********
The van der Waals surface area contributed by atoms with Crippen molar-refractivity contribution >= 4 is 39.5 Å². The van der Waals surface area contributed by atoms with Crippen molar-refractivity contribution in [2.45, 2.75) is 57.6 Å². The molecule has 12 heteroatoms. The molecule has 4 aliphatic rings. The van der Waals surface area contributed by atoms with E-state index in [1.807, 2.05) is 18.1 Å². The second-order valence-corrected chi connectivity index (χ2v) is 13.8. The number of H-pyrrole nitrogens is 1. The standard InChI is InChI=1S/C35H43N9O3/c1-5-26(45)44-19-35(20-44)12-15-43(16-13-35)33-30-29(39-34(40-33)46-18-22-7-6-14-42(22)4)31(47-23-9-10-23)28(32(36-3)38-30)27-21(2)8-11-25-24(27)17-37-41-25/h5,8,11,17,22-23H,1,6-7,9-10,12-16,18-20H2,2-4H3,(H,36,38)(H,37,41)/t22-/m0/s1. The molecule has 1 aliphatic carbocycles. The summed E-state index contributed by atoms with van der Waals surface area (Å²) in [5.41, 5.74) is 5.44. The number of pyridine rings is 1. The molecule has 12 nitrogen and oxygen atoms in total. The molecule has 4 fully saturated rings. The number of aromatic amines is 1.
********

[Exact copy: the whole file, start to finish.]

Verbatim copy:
The van der Waals surface area contributed by atoms with Crippen molar-refractivity contribution >= 4 is 39.5 Å². The van der Waals surface area contributed by atoms with Crippen molar-refractivity contribution in [2.45, 2.75) is 57.6 Å². The molecule has 12 heteroatoms. The molecule has 4 aliphatic rings. The van der Waals surface area contributed by atoms with E-state index in [1.807, 2.05) is 18.1 Å². The second-order valence-corrected chi connectivity index (χ2v) is 13.8. The number of H-pyrrole nitrogens is 1. The standard InChI is InChI=1S/C35H43N9O3/c1-5-26(45)44-19-35(20-44)12-15-43(16-13-35)33-30-29(39-34(40-33)46-18-22-7-6-14-42(22)4)31(47-23-9-10-23)28(32(36-3)38-30)27-21(2)8-11-25-24(27)17-37-41-25/h5,8,11,17,22-23H,1,6-7,9-10,12-16,18-20H2,2-4H3,(H,36,38)(H,37,41)/t22-/m0/s1. The molecule has 1 aliphatic carbocycles. The summed E-state index contributed by atoms with van der Waals surface area (Å²) in [5.41, 5.74) is 5.44. The number of pyridine rings is 1. The molecule has 12 nitrogen and oxygen atoms in total. The molecule has 4 fully saturated rings. The number of aromatic amines is 1.